that the gentleman who has lately read before the Society of Antiquaries, of Newcastle-upon-Tyne, a brief memoir of the Countess, the Rev. James Raine, Jun., may undertake this task. Or if both should decline it, is not this a work worthy of the Roxburghe Club? The Diary would be a fitting companion to the very valuable volumes, ManIners and Household Expenses of England, the Howard Household Books, so ably edited by MR. splendid gift of Mr. Botfield in 1841, and the

COLLIER in 1844.


with fair prospects at the bar, he was prematurely cut off in 1787 at the age of twenty-eight.* He contemplated a History of Craven, but had merely commenced his labours. From this letter it would appear that he had been attracted to the Countess's Memoirs.

"Embsay Kirk, Sept. 8, 1785.


"I have not succeeded so well at Appleby as expected, not having met with that which was chief object, namely, the Countess of Cumberland's Diary; but I have found still more and more reason to admire the spirit and industry of Lady Anne, having seen the collections made by her orders, and under her inspection, relative to the Clifford family, which are such as, I will venture to say, no other noble family in the world can show. They are comprised in three enormous volumes, folio, and contain not only pedigrees of every branch of the family, but every grant, charter, or other document concerning the Cliffords, which could at that time be procured or met with. The usefulness of such a collection is not to be described; it has ascertained their rights so clearly, as to have settled numberless disputes, not to mention those it must have prevented."

It is strange that whilst examining these evidences, Mr. Baynes should have overlooked the autobiography; and what is the more surprising, we find in the third volume of the Biographia" Britannica, which was published in 1784, that Dr. Kippis, in a note on the article "Clifford," speaks of papers which had been put into his hands by his ingenious and learned friend Mr. Baynes," and especially, he adds, "he has obliged us with a transcript of the original narrative left of herself by the Countess of Dorset." Who may be the possessor of this transcript? Extracts are given from it, accompanied by this chilling remark: "The perusal of this MS. has given us little satisfaction. It is written in a manner extremely tedious, abounds with repetitions, and the facts related in it are for the most part equally minute and uninteresting."‡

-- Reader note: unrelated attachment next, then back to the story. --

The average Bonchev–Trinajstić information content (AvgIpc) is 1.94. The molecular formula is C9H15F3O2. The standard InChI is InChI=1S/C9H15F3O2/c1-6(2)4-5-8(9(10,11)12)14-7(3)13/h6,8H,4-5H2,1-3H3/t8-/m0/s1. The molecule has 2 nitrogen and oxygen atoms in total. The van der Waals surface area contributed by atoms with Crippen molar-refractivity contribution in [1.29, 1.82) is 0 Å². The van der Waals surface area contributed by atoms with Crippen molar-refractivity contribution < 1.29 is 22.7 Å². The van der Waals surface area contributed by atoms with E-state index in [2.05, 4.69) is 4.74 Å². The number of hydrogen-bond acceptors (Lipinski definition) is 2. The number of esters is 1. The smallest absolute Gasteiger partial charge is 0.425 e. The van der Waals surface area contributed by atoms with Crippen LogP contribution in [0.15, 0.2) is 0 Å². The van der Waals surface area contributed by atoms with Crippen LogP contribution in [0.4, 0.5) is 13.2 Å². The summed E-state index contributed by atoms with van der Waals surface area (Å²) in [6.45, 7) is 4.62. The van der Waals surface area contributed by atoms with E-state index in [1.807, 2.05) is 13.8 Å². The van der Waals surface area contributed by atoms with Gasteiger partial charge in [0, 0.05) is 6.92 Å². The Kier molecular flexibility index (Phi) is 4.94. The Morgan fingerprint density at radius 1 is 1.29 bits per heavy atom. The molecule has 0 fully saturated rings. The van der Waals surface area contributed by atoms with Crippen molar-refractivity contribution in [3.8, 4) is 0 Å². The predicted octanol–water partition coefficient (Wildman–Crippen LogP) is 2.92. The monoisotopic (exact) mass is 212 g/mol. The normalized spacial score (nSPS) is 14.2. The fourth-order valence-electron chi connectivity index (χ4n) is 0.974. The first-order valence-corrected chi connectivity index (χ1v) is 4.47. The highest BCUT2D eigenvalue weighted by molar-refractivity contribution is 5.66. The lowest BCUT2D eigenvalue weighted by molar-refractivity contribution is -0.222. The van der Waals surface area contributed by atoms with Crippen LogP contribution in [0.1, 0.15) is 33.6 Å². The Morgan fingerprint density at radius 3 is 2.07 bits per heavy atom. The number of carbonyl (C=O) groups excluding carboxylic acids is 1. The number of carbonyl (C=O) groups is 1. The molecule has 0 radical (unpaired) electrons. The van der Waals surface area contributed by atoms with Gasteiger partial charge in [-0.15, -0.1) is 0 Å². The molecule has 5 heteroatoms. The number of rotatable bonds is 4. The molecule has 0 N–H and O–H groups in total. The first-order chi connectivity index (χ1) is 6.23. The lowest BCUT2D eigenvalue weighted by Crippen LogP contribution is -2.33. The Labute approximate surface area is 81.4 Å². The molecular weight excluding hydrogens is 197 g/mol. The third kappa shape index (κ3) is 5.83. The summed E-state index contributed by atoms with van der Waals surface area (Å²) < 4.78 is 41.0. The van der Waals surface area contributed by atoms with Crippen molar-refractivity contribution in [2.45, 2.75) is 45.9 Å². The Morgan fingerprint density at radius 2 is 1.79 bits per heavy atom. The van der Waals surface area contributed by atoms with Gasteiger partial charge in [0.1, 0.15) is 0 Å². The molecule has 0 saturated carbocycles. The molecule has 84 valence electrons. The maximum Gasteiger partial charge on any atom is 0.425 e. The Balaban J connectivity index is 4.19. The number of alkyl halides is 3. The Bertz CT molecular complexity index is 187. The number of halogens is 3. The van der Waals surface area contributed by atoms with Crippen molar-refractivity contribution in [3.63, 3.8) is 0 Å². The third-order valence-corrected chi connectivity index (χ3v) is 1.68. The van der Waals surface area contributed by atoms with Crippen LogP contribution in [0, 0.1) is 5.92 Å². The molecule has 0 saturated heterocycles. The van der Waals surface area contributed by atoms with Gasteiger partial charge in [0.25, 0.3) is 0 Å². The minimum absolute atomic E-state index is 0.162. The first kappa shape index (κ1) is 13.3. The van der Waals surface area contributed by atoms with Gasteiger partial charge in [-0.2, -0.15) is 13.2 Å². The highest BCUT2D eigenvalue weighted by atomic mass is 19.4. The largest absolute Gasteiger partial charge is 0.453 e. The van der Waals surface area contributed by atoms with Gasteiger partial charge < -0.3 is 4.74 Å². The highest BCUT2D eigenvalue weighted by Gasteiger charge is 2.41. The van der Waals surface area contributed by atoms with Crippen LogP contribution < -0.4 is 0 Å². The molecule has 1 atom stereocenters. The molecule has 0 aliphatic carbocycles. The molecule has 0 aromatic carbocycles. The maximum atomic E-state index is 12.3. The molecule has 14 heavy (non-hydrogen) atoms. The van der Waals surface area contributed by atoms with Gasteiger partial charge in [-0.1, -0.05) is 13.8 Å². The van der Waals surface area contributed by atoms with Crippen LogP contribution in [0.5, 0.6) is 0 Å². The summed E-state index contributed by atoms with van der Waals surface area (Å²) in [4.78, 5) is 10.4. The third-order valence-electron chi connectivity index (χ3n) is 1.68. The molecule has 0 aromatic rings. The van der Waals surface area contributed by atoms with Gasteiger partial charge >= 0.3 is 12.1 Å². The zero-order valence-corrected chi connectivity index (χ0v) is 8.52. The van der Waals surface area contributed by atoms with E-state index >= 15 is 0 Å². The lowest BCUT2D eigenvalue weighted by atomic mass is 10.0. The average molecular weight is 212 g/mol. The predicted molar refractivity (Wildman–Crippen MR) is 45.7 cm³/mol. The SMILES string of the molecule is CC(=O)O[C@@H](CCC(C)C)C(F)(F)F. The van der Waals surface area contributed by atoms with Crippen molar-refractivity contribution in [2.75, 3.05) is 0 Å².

Enough has been said to show how confused are the statements regarding the MSS., and that diligent investigation is necessary to combine the materials left by the Countess, as 66 Memorables" for her biography. Your readers will doubtless join with me in the wish already expressed, that Mr. Hailstone will still give us the Countess's Diary, or copious extracts from it. If he should not carry his original design into effect, may we not hope

Mr. Douce, who was a warm friend and great admirer of Mr. Baynes, terms him "another Crichton," and adds, what will not be generally admitted, "He was certainly the author of the Archeological Epistle to Dean Milles."


Edmund Wingate.-The first edition of Wingate's Arithmetic, published in 1629 or 1630, is a work of great rarity. I have never seen nor heard of a copy. It is an incunabulum of decimal fractions in England; and though, owing to Kersey (Comp. Alm., 1851, p. 12.), it is not absolutely. essential to the historian of arithmetic, yet it is very desirable that it should be produced and compared with the second edition. The first edition of Cocker, of which several copies have appeared in sales in the last twenty years, is a mere curiosity; that of Wingate is more. It should be noted, that it was common with Wingate to publish under the initials E. W., adding sometimes of Gray's Inn." Perhaps the obscurity of the first edition is owing to this concealment: all the other editions (eighteen at least) have the name in full. Wingate was a landed proprietor; and persons so gifted, whenever they published translation, elementary writing, or anything low, seldom put their names; often it was only "a person of honour." Thus we have The Gentleman Accomptant done by a Person of Honour : London, 1714, 8vo. Few, either among mathematicians or musicians, know that Lord Brounker translated Descartes's Compendium of Music under this mode of concealment.